Rut Reporter Brandon Ray is an expert on the region. Ray was born in Dallas and shot his first deer with a bow in Central Texas at the age of 15. The full-time freelance writer manages his family’s Texas Panhandle ranch, is a licensed New Mexico guide, and last year took a 184 gross P&Y nontypical trophy. States covered: TX, OK, NM.
After a month of effort, I finally connected on the big Texas Panhandle 10-point I’ve been after. He was one of the most visible big bucks I’ve ever hunted. He was on my trail camera virtually every day for the past month. But just because a buck’s picture is on your camera doesn’t mean he’s going to be easy!
In the past four weeks, I’ve hunted that tripod stand in a secluded river bottom six times, always in the evenings. I don’t like to hunt it in the mornings because I always bump deer in the dark. Five of the six times I saw the buck. But he either winded me or saw something he did not like, and walked the other way.
On October 28, the wind was ideal. It was southwest at 10-15 mph. The high temperature that day was 64. At 6:35 p.m., two does and two fawns stepped out of a cedar-choked ravine 100 yards away. They stared my direction for three minutes, then turned and walked the other way. I thought to myself, “Here we go again.”
At 6:50, a young 11-point stepped out on the same trail as the does from earlier. He stood and stared. Then, not 20 yards from my stand, a young 9-point walked by. When the 11-point saw that, he headed my way. And right behind the young 11-pointer was the big, mature 10-point I’d been after for a month.
When he was 20 yards away, at 7:03, I sucked the 62 pound Hoyt bow to full draw. I must have waited at least a minute for him to turn broadside. When he did, the arrow hit, and he went straight down. I put an insurance arrow through the ribs and it was over.
He’s a great buck. Tooth wear looks like 6 1⁄2-years-old. His long-tined rack gross-scored 147 P&Y. My friend Jim came after dark with his four wheeler to help me get the buck out of the canyon. It was almost 11 p.m. by the time I had him cooled in the barn. The temperature was in the upper 30s that night.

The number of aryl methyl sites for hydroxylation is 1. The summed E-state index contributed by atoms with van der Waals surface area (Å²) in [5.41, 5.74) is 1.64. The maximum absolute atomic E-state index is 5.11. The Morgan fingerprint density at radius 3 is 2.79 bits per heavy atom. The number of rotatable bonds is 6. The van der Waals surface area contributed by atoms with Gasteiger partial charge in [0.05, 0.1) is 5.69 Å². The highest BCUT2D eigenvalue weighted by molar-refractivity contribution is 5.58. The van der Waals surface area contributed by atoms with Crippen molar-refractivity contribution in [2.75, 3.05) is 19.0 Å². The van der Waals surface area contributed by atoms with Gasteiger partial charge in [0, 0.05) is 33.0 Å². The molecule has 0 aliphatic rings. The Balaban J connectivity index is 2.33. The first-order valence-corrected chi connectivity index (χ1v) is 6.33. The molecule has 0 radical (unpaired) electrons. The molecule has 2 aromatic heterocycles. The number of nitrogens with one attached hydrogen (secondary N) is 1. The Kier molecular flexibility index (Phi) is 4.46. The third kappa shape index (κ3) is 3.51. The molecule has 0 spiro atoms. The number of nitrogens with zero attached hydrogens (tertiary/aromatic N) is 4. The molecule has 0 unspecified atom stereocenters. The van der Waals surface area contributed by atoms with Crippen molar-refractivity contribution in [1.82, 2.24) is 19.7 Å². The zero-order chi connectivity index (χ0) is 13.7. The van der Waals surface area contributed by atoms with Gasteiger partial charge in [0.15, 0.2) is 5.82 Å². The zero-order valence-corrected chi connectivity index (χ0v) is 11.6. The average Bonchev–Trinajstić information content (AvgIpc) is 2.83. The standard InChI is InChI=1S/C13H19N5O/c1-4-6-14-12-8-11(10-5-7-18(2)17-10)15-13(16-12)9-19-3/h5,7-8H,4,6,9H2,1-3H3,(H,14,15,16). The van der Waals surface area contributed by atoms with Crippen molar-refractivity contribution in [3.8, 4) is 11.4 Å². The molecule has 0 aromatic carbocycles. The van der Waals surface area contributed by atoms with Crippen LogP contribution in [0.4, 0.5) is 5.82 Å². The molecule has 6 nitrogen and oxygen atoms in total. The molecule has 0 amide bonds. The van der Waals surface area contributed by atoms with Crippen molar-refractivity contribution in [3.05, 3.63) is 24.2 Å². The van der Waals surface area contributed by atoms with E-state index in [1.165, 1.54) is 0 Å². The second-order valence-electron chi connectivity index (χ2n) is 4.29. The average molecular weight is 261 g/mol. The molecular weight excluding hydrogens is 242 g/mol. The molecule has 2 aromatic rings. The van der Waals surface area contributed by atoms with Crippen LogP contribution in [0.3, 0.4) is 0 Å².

So what’s to be learned from my October success? In my experience, the rut is very exciting. Bucks crashing through brush, tongue hanging out, chasing does like grunting, over-heated dogs. It can be wild stuff. And plenty of guys kill bucks in the rut, but not always a specific buck they have targeted. In my experience, it’s a difficult time to kill a specific buck with archery tackle. You never know where a buck will show up. Here today, then chasing a hot doe miles away through the city park the next!
On the other hand, early season bucks, like the 10-point I just shot, are predictable. They are thinking about food, not so much girls. In Texas, that usually means hunting near agriculture, food plots or even corn feeders. That’s why I invest so much effort to hunting in October. It’s also before the gun season opens. I try to get my buck before the added pressure on neighboring properties from rifle hunters. Pre-rut bucks can also be very responsive to calling, like rattling or grunt calls, that last week in October and first week in November.
So when you are planning your day’s off from work next year for deer season, don’t just ask the boss for days off during the rut. If you have a big buck on a pattern, hunt him early, while he’s predictable. It’s worked for me year after year and it can work for you, too.
As memorable as that hunt was, it wasn’t the best hunt I heard about last week. My friend, Rusty Sims, took his 7-year-old son, Logan, deer hunting on October 30. Even though the month of October is archery-only season in Texas, the state opens October 30-31 for youth hunters to use a rifle.
Logan was toting a scoped .223. Sitting in a ground blind in the northern Texas Panhandle, the father and son waited. Logan’s chance came late in the evening. A fine 9-pointer walked through the trees and stopped at 30 yards. Logan made the shot and the buck piled up 40 yards later.
What a first deer! Rusty and I joked about how our firsts were simple does.
Lesson here? Take the time to introduce someone in your family to this great tradition. Deer hunting should not be about inflated “big buck” egos or just “what he scored.” There’s more to it than that. I’m already looking forward to a week I’ll spend in late November at the family ranch hunting deer with my three teen-age nephews, Buck, Will and John. We’ll try for a buck, one doe and a wild turkey to add to the store-bought bird for Thanksgiving dinner. That’s what fall traditions are all about!